Eventually they pulled back enough to look into each other’s eyes. “Sean, fuck.” Elijah shook his head. “What are you doing here?”
“I'm here to see you,” Sean said. Up close, he noticed other changes in Elijah that hadn't been apparent from a distance. There was heavy, solid muscle beneath the coat sleeves he held so tightly. Elijah's beard and mustache were thicker and longer than he'd ever seen them, and his face was more angular, his features more defined; the last vestige of youthful fullness had gone. The ten year gap between them, that had once loomed larger than Mount Doom and caused Sean endless stress, was rendered immaterial now. This was no youth, but a full-grown man.
"But why now?" Elijah asked, clearly puzzled. "It's been over two years, Sean."
“Because I had a wake-up call, Elijah. It happened last night. I was at the University of Rhode Island giving a lecture to some students, and during the Q&A session, someone in the audience asked me if I was still in touch with you and the other hobbits. Later, after I'd gone back to my hotel, I couldn’t shake the question from my mind, because the answer I had to give wasn't the one I wanted to give, wasn't the one I should have had to give, caring for you the way I do. Like I said, it was a wake-up call. I only wish I’d gotten it months ago.”
“Oh Sean,” Elijah said. “How did you know where to find me?”
“Good old-fashioned googling," Sean admitted. "It seemed like fate when I discovered that you were working so close to where I was staying. So I rented a car, drove down to New London, and took the ferry across to Orient.”
“Fate or not, I’m so fucking glad you did."
“So am I. God, so am I. But Elijah, first and foremost, I owe you an apology,” Sean said. “It’s my fault we haven’t been in touch. I shouldn’t have ignored your calls and emails.”
Elijah put his fingers over Sean’s lips. “You don’t have to apologize,” he said. “You did what you had to do. I always understood that, Sean.”
Sean huffed a laugh. An enormous weight had been lifted from his shoulders. He'd lived with it for so long now that he hadn't even realized how heavy it was until this moment. “My god, you have no idea how badly I needed to hear you say that. I wasn’t sure you’d even want to see me again after how I cut you off,” he admitted.
“Sean, you asshole,” Elijah chided him. “How could you ever think I wouldn’t want to see you? Fuck, I’ve imagined this moment so many times you can’t believe it. In fact, I’m still having trouble believing it.”
“Well, believe it. I’m here.” A cold gust of wind sent chill fingers down the back of Sean’s neck and he shivered involuntarily. “Hey, is there someplace we can go have a cup of coffee and get out of this wind?” he asked.
“Sure. We can go back to my hotel room.” Elijah grinned. “I must have known you were going to show up—I just bought a new coffeemaker.” The grin faded, and he gave Sean a slightly uncertain look. “Is that okay with you? If not, there’s a Starbuck’s nearby.”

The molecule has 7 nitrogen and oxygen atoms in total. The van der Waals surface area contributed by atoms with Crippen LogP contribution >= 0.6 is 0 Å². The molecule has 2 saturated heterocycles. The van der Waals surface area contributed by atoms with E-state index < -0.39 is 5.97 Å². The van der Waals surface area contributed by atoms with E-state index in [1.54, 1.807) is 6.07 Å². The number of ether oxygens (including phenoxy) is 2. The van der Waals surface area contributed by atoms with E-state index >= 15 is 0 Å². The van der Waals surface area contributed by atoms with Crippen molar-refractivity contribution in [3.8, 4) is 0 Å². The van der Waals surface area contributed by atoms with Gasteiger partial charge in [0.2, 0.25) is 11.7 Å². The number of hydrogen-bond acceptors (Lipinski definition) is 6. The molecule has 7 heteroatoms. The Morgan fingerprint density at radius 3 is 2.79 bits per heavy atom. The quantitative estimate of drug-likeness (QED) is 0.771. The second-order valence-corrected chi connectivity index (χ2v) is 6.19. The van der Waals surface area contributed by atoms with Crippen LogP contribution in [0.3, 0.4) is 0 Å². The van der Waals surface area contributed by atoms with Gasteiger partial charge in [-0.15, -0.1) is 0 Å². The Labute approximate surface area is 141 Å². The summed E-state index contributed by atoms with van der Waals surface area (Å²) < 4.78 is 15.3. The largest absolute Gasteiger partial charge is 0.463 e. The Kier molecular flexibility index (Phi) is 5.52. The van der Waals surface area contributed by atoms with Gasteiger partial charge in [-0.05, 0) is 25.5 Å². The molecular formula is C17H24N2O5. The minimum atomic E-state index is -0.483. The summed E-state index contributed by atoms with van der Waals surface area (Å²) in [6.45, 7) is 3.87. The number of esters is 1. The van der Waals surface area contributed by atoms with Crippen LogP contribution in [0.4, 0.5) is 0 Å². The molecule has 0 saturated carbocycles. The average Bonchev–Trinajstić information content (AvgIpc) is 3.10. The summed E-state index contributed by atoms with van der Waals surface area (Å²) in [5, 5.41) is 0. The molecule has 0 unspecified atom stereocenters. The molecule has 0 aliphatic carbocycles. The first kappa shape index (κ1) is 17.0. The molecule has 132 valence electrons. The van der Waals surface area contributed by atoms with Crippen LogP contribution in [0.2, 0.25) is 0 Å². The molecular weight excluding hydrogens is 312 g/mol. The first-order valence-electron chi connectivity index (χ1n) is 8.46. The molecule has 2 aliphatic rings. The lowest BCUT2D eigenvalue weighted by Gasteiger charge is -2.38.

“It’s fine with me,” Sean replied steadily. He reached out and lightly caressed Elijah’s cheek, relishing the silken feel of the beard under his fingertips. “It’s great with me, actually. We have a lot of catching up to do.”
“Can I show you something before we go?” Elijah asked.
Elijah drew his messenger bag around and opened the flap. He hunted through it for a few seconds and then drew out a plain white envelope. “I’ve been carrying this around with me for months. I just never got up the nerve to go to the post office and mail it.” He offered it to Sean.
Sean took the wrinkled, somewhat stained envelope with a stamp on it that was two cents short of the current rate. He stared at the name and address written on the front in Elijah’s cramped handwriting. They were his. The envelope was addressed to him. “A letter?”
“Yeah. I wasn’t sure it was wise to call you, and an email seemed too impersonal. So I wrote you a letter instead.”
“What does it say? Can I read it?”
“Sure you can read it, but let’s wait until we get to the hotel.” Elijah sighed. “We shouldn’t hang out here too long. The paps have this street staked out. We’re in the clear right now, but you never know when they’re going to show up. Besides,” he went on softly, “I think all the important stuff in there you’ve already figured out.”
Sean slipped the letter into his pocket. It had no detectable weight or warmth, but he could feel it nevertheless, for the love it contained was palpable. “Yeah, I think I have.” His throat felt tight. “Well, lead on, Mr. Frodo.”
“That’s my Samwise,” Elijah said, smiling as they set out down the sidewalk. “You look great, by the way.”
“If you like short, fat hobbits,” Sean replied ruefully, glancing down at his too-ample gut.
“My favorite kind,” Elijah replied, and pulled off his sunglasses to let Sean read the message in his eyes. It came through loud and clear.
My god, Sean thought a third time, how could I ever have let him go out of my life? A flush of warmth flooded through him unlike anything he’d known since those heady days in New Zealand.
“I wish we were alone,” he remarked, silently cursing every paparazzi ever born. “You have no idea how badly I’d like to kiss you right now.”
“Hang on to that thought,” Elijah said, and with a joyous whoop, started running down the street.
Laughing, Sean ran after him.
He might have been flying.